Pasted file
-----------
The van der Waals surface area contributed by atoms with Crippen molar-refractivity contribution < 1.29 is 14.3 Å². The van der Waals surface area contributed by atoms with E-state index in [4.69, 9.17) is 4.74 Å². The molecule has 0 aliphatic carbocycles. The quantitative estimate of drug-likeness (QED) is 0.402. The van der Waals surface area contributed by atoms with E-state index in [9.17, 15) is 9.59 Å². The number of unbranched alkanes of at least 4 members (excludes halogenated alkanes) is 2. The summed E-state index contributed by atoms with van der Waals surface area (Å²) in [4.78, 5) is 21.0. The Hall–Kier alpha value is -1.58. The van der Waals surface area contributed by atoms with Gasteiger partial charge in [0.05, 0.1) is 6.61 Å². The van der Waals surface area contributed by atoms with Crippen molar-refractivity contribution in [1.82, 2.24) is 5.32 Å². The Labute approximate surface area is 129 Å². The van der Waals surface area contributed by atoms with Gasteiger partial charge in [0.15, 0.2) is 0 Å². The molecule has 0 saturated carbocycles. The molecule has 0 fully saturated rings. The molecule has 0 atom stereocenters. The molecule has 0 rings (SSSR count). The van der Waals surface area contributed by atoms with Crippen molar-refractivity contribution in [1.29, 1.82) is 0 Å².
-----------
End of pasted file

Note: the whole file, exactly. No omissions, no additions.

The van der Waals surface area contributed by atoms with Crippen molar-refractivity contribution < 1.29 is 14.3 Å². The van der Waals surface area contributed by atoms with E-state index in [4.69, 9.17) is 4.74 Å². The molecule has 0 aliphatic carbocycles. The quantitative estimate of drug-likeness (QED) is 0.402. The van der Waals surface area contributed by atoms with E-state index in [9.17, 15) is 9.59 Å². The number of unbranched alkanes of at least 4 members (excludes halogenated alkanes) is 2. The summed E-state index contributed by atoms with van der Waals surface area (Å²) in [4.78, 5) is 21.0. The Hall–Kier alpha value is -1.58. The van der Waals surface area contributed by atoms with Gasteiger partial charge in [0.05, 0.1) is 6.61 Å². The van der Waals surface area contributed by atoms with Crippen molar-refractivity contribution in [1.82, 2.24) is 5.32 Å². The Labute approximate surface area is 129 Å². The van der Waals surface area contributed by atoms with Gasteiger partial charge in [0.15, 0.2) is 0 Å². The molecule has 0 saturated carbocycles. The molecule has 0 fully saturated rings. The molecule has 0 atom stereocenters. The molecule has 0 rings (SSSR count). The van der Waals surface area contributed by atoms with Crippen molar-refractivity contribution in [1.29, 1.82) is 0 Å².